July 25, 2022

Treating Age-Related Hearing Loss Helps Your Relationship

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Treating Age-Related Hearing Loss Helps Your Relationship

Treating Age-Related Hearing Loss Helps Your Relationship

In the U.S., over 48 million people suffer from hearing loss, and very few people who could benefit from hearing aids actually wear them. Among adults aged 70 and older with hearing loss, fewer than one in three has ever used a hearing device, and even fewer adults aged 20 to 69 have tried using them. Although noise-related hearing loss has contributed to a rise in hearing difficulties among young people, age is still the strongest predictor of hearing loss, with people in the 60-69 age group experiencing the most problems with this condition.

Untreated hearing loss has been shown to contribute to a variety of problems associated with aging, such as loss of mobility, cognitive decline, and increased isolation. The communication barrier that results from untreated loss can also have a damaging effect on personal relationships, particularly long-term romantic partnerships. And a new study reveals that when one person in a couple has untreated hearing loss, their hearing partner is likely to be equally impacted by the loss.

In a study conducted in England in 2009, 1,500 people with hearing loss surveyed reported that their hearing loss had negatively impacted their relationships with their partner, friends or family. In 34 percent of cases, the breakdown in communication had resulted in the loss of a relationship, including marriages.

The good news? Taking active steps to treat hearing loss has been shown to repair the bond between spouses and make everyday life more enjoyable for both people. Let’s take a closer look at how hearing loss affects long-term relationships, and why treating it is essential.

Loss Of Communication

Although every marriage sees communication difficulties arise from time to time, the exchange of information, stories, and reflections that make up everyday life is the current that runs deeply through every long-term partnership. When untreated hearing loss makes it difficult for partners to share these small--yet significant--words with each other, frustrations abound and resentment begins to creep in. These feelings can in turn lead to a sense of isolation and loneliness for both partners, the unfortunate result of this loss of companionship is sometimes one or both people deciding to end the relationship.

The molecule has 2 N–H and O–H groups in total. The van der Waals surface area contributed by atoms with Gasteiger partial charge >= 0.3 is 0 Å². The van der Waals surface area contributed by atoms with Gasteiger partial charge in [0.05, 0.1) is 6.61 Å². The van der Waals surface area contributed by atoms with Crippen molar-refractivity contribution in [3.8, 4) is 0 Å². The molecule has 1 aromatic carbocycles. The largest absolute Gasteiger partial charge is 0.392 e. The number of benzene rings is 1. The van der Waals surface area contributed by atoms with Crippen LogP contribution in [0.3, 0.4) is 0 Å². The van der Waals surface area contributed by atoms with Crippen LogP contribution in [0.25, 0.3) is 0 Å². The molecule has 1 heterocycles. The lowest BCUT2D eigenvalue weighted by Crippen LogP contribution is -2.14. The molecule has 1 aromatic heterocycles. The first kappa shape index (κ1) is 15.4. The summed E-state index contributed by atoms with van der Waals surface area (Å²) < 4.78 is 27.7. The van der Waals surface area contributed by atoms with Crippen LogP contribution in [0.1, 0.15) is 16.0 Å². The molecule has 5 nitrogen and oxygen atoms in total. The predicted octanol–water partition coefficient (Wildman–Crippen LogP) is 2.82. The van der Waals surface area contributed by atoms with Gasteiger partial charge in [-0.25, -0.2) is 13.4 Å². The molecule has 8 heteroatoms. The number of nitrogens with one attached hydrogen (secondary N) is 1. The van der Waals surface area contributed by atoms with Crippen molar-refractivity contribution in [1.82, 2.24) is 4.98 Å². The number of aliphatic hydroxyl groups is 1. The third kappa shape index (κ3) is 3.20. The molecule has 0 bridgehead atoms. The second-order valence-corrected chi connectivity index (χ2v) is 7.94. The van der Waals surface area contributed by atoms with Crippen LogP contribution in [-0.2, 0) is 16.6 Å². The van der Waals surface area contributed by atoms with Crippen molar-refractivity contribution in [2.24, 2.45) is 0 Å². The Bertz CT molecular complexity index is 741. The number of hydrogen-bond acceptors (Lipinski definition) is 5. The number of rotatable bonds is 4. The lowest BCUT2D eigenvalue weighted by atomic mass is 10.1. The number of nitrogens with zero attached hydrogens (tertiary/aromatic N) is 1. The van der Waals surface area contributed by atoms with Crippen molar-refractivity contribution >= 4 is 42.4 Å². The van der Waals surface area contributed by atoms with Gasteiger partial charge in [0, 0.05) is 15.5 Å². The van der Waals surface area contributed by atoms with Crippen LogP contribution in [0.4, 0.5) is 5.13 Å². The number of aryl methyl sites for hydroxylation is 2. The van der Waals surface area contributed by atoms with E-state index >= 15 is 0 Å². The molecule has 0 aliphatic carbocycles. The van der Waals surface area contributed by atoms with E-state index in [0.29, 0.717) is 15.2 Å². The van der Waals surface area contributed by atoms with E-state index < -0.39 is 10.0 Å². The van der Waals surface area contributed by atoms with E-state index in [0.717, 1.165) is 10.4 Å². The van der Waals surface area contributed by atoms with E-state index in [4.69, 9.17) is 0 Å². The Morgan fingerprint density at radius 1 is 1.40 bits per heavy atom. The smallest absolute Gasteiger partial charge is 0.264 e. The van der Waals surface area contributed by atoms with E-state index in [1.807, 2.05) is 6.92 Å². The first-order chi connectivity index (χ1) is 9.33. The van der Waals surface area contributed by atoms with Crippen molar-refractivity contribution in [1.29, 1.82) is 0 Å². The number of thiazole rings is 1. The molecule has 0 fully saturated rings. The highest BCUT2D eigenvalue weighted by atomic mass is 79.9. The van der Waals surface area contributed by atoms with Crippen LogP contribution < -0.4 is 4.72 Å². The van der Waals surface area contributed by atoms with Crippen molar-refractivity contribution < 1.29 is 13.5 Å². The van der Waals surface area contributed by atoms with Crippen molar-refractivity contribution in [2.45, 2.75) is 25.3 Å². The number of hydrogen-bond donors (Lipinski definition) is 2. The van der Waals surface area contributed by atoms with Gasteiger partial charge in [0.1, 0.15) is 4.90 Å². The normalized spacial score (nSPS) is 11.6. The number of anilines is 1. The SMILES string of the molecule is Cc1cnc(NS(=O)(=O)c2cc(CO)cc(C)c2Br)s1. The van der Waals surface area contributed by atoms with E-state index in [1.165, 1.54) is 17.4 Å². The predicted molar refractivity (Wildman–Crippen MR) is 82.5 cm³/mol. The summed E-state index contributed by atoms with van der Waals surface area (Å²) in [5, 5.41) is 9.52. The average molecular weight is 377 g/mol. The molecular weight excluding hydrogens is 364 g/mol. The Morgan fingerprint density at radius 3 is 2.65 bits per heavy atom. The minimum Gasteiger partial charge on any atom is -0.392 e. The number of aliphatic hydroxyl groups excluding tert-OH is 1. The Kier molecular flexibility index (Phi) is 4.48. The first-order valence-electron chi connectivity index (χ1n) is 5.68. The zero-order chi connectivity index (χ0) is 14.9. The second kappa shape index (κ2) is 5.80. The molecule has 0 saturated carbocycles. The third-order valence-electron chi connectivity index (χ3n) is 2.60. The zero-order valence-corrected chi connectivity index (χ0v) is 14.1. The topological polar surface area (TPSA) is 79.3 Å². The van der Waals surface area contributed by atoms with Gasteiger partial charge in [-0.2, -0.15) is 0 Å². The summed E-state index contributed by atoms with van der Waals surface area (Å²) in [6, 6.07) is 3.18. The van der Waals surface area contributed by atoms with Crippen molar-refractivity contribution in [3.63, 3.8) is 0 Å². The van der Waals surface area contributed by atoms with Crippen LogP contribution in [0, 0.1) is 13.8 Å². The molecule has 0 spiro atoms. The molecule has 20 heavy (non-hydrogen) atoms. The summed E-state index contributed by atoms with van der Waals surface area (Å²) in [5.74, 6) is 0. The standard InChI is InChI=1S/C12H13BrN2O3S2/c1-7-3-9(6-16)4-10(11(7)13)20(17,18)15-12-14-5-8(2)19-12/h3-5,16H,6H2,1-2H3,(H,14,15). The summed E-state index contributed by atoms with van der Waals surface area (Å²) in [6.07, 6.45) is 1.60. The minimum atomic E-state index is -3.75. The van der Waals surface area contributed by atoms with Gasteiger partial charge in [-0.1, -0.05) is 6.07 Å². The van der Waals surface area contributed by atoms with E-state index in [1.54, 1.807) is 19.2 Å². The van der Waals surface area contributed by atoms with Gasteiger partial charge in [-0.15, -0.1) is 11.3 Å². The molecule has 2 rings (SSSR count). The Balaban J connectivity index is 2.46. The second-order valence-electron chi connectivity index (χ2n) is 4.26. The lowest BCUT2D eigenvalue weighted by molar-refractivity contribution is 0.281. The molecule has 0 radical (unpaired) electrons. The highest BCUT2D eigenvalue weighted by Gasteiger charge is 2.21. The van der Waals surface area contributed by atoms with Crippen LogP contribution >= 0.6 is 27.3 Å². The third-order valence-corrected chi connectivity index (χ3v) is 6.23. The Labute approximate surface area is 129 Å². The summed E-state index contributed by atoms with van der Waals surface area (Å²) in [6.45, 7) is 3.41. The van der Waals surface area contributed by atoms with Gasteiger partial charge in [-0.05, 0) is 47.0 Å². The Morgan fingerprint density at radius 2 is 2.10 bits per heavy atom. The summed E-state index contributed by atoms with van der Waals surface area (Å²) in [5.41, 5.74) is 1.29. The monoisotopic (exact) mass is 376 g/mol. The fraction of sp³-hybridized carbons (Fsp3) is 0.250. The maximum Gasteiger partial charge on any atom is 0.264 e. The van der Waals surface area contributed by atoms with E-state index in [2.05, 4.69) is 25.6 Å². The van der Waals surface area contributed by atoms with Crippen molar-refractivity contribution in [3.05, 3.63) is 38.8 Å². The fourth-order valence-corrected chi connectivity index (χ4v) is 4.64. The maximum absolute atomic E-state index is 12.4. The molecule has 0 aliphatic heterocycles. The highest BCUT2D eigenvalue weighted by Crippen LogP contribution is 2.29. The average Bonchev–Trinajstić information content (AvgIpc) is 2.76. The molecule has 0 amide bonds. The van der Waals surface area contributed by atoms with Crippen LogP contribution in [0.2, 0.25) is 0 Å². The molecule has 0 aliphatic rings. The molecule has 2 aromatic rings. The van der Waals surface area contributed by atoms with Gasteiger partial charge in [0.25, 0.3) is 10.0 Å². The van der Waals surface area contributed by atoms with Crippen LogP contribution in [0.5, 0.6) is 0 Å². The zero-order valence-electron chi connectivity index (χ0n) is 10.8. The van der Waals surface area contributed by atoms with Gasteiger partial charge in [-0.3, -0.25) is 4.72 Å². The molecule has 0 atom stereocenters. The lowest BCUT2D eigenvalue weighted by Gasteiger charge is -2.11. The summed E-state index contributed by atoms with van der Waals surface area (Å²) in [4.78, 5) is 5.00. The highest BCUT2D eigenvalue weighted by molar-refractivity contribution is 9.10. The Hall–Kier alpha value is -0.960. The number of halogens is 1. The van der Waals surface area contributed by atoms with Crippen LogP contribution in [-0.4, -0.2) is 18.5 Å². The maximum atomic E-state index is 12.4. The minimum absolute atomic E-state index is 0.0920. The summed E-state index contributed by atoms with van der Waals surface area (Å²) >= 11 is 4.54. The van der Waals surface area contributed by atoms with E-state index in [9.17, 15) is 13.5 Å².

Audiologist and professor Patricia Chute says, “All too often spouses blame each other’s ability to listen when in fact it is truly a hearing problem that is chipping away at their ability to communicate.”

Study Shows Partners Are Equally Affected By Hearing Loss

A 2016 French study of 44 persons with hearing loss and their partners, titled “Age-related hearing loss in individuals and their caregivers: effects of coping on the quality of life among the dyads” showed that the quality of life among couples where one has an age-related hearing loss was generally lower than among couples who are not affected by hearing loss.  The study, carried out in a French preventive health center, was important in that it revealed that the quality of life suffers equally for the partner of the person with age-related hearing loss.

The researchers found that the partner’s hearing loss resulted in anxiety, stress, and limitations of communication for the hearing partner, or caregiver. As a result of the hearing loss the caregivers also reported an avoidance of social activities and gatherings, as well as feelings of isolation, frustration, resentment and guilt. With the hearing partner’s quality of life being so negatively affected by hearing loss, the study found that the emotional toll of hearing loss was quite similar for both people.

Coping strategies helped

The study also revealed something promising: couples who used coping strategies such as problem-solving or positive thinking reported higher quality of life scores than those that didn’t. In fact, the general well-being and quality of life of both partners was closely tied to these coping strategies.  

How Hearing Aids Can Help

Coping strategies are no doubt important, as is treating loss with hearing aids. Assistive hearing devices have been proven to be effective at restoring channels of communication and increasing the quality of life for those who suffer from hearing loss, and their partners. Many studies have documented the way that life improves after treatment with hearing aids begins, and in a recent survey 70 percent of couples reported an improvement in their marriage once the partner with hearing loss was able to treat it.

If you a have a relationship that is suffering as a result of hearing loss, remember that hearing aids can help to you to repair, rebuild and start to enjoy life together again. Visit us at Hearing Spa in Sarasota or Bradenton to get your hearing tested today! If a hearing loss is detected, our experienced team will work with you to find a hearing solution to reconnect you with your loved ones.


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